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On Monday at the American Astronomical Society annual meeting at National Harbor in Washington, D.C., it was announced that many of the new planets being discovered by the Kepler space telescope are rocky planets.
The data, presented by University of California Berkeley astronomer Geoff Marcy, shows that about 85 percent of the discovered plants are essentially "super-Earths" or "mini-Neptunes," reports The Washington Post. The planets found are of sizes that do not occur in our solar system.
Many of the planets found are orbiting close to their respective stars, but potentially smaller, rocky planets could be found in more distant orbits.
According to Space.com, Kepler-99b and Kepler-406b are two rocky planets that were recently discovered and both are 40 percent larger than the Earth. Though both are rocky planets and not gas, they are too close in orbit to a star, making it low in chance that they could actually support life, due to extreme temperatures.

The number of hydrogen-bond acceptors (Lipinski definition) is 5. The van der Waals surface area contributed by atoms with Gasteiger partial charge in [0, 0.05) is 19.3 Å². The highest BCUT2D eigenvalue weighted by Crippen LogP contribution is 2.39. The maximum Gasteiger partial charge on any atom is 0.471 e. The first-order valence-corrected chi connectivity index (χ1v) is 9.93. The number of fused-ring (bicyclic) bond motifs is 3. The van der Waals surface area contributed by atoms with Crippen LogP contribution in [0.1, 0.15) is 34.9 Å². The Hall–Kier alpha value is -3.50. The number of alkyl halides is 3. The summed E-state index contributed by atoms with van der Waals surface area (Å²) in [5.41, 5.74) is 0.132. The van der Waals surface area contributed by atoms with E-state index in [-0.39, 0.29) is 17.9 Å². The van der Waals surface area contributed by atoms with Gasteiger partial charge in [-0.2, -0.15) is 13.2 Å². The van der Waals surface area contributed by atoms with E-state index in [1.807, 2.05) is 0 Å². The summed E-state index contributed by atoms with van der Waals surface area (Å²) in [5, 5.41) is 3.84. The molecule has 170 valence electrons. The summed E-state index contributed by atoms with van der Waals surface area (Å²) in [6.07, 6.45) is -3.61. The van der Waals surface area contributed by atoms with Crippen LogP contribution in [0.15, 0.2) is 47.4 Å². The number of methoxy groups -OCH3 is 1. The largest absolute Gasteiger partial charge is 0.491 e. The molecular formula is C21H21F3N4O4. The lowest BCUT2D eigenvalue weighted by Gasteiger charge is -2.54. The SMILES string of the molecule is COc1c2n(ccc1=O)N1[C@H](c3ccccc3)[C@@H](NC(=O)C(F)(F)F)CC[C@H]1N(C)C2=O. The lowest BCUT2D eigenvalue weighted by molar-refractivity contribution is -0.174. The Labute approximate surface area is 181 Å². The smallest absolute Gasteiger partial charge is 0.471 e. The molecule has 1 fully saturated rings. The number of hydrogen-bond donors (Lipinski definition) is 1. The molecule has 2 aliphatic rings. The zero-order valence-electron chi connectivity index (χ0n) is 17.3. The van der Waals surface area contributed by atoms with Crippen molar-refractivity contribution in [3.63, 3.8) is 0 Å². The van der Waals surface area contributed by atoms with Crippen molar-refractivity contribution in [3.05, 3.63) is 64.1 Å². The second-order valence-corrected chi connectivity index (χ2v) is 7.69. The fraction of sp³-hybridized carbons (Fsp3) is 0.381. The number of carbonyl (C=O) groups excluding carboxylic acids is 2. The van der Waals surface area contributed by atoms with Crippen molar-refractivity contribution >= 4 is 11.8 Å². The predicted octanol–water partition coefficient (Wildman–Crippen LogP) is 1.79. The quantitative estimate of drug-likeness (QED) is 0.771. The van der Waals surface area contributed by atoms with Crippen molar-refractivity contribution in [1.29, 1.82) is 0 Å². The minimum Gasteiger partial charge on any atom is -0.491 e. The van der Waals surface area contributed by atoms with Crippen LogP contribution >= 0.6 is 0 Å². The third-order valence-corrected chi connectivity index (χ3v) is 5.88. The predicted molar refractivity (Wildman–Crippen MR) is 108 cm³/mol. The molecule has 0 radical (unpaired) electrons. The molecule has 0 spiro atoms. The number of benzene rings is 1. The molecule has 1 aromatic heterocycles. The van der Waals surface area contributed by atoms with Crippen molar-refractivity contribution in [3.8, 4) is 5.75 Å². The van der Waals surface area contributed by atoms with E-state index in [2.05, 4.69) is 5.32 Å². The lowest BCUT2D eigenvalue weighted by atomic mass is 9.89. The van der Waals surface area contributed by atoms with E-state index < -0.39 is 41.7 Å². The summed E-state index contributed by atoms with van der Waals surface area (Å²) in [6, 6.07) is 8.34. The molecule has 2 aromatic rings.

NASA Kepler Mission scientist Natalie Batalha at Ames Research Center in Moffett Field, Calif. said, "Kepler's primary objective is to determine the prevalence of planets of varying sizes and orbits."
She added, "Of particular interest to the search for life is the prevalence of Earth-sized planets in the habitable zone. But the question in the back of our minds are all planets the size of Earth rocky?"
The Post notes that what is often found by Kepler is that rocky and dense planets tend to be about twice the diameter of Earth, while bigger planets tend to be covered in gas and less dense than normal.
image: Wikimedia Commons